Utterly forgettable, the Zephyr went on sale in 2006 aimed at young luxury buyers as a replacement to the rear-wheel drive LS.
Generally uninspiring, the 3.5-liter version equipped with all-wheel drive can be had for cheap. That’s probably because sales turned out to be a bigger flop than Stephen Feck’s failed dive at the London Olympics.
Further ensuring the Zephyr won’t be remembered, Lincoln then made the switch away from proper names, changing the car to the MKZ. As a result the Zephyr was sold only for the 2006 model year.
Sold from 1995 to 98 then unceremoniously expunged from the Nissan lineup, the 200SX could be compared to a skinny kid at football tryouts.
Front-wheel drive with a shift knob like a yardstick, the 200SX looked and drove like a dork next to the rear-drive 240SX.
This is what happens when someone lets a PT Cruiser and a Dodge Durango flirt after too many cocktails. But ugly cars scan sell from time to time, so what bested this beast?
At the time, Chrysler was still crying and shoveling back Ben and Jerry’s after being dumped by Daimler. Unsurprisingly, the company’s work suffered and the Aspen was one of the casualties.
Produced from 2008 until last year, the Borrego was a three-row SUV from Kia penned by former Audi design chief Peter Schreyer.
Unfortunately for Kia, nobody wanted to drop $40,000 on a bargain bin bruiser when the same cash could buy a Toyota 4Runner or Jeep Grand Cherokee. Gas prices and the 2008 economy couldn’t have helped either.
Meant as an answer to updated full-size sedans like the Toyota Avalon, the Ford 500 failed to fix fashion foibles committed in the Crown Victoria and Taurus sedans.
Rather than bothering to build something that actually looked good, Ford’s approach to designing the 500 was like a trip to the clearance rack.
Known today for its curvaceous cars, Infiniti’s name hinges on having luxury that looks different than the rest. Unfortunately for the M45, a renamed version of the Japanese Nissan Gloria, the car looked more like Snoopy from Peanuts than a stylish luxury car.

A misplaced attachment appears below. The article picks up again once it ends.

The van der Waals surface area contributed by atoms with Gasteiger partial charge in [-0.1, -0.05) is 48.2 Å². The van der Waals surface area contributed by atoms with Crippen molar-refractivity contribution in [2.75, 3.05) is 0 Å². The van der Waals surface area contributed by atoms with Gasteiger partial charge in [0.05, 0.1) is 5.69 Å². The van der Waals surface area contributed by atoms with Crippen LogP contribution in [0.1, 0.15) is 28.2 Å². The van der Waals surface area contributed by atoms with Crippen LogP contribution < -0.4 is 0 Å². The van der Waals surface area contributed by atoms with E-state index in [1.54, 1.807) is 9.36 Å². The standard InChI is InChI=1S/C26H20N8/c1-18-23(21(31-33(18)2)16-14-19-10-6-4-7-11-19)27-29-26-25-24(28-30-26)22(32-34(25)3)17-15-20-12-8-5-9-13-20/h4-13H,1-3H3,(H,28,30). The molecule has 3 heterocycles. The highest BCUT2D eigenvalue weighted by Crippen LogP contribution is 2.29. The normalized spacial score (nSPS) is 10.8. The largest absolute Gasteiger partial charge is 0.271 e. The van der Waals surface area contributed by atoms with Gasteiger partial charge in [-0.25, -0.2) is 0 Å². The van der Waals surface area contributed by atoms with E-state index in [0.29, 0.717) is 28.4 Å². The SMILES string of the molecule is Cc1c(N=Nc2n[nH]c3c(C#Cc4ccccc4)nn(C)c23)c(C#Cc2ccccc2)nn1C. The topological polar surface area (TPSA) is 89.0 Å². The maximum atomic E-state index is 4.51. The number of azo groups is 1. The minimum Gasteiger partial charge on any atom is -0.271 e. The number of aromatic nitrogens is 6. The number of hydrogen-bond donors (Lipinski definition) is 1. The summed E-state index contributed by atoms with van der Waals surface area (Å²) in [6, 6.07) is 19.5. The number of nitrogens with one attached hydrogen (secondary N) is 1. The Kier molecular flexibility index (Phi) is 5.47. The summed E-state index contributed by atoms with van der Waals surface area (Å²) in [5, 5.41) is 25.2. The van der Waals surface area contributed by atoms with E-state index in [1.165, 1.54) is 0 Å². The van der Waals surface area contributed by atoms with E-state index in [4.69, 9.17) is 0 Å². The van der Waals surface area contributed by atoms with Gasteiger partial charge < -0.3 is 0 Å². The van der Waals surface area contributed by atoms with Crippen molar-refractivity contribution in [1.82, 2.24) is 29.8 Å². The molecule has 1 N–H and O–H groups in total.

Only offered as a 2003 and 2004 model, Infiniti doubled back to the drawing board to draft something more in line with the brand’s look. One of the few on the list we’ll actually miss, it’s hard not to have a soft spot for a rear-drive 340-hp V8 luxury sedan.
Saturn L Series
Saturn had some smart branding before it went belly-up, but the L-Series isn’t a part of that.
Toyota Camrys and Honda Accords are often accused of being bland, but those are like jalapenos next to the L Series.
Until the Genesis sedan, watching Hyundai try to sell luxury cars was more painful than an anesthesia-free root canal. The XG350 is evidence of that.
Following the same formula the company does today, it was longer, wider and better equipped than a comparably priced luxury car. Unfortunately, the Hyundai name still sounded cheaper than hot dogs and baked beans, which made it a tough sell.
Lexus never wanted to build the ES250. As an unabashedly re-badged Camry, it was meant as a stopgap for dealers in case the LS didn’t sell.
But it did, and the ES250 didn’t, which actually meant it flopping was sort of a sick success.
With lineage confusing like a hillbilly family tree, the Suzuki Forenza has had several names across its history in the world market.
As fallout from Korean automaker Daewoo’s failed stab at selling cars in America, Suzuki tried palming it off with the Forenza name. Sales started in 2004 and ended in 08, replaced by the SX4.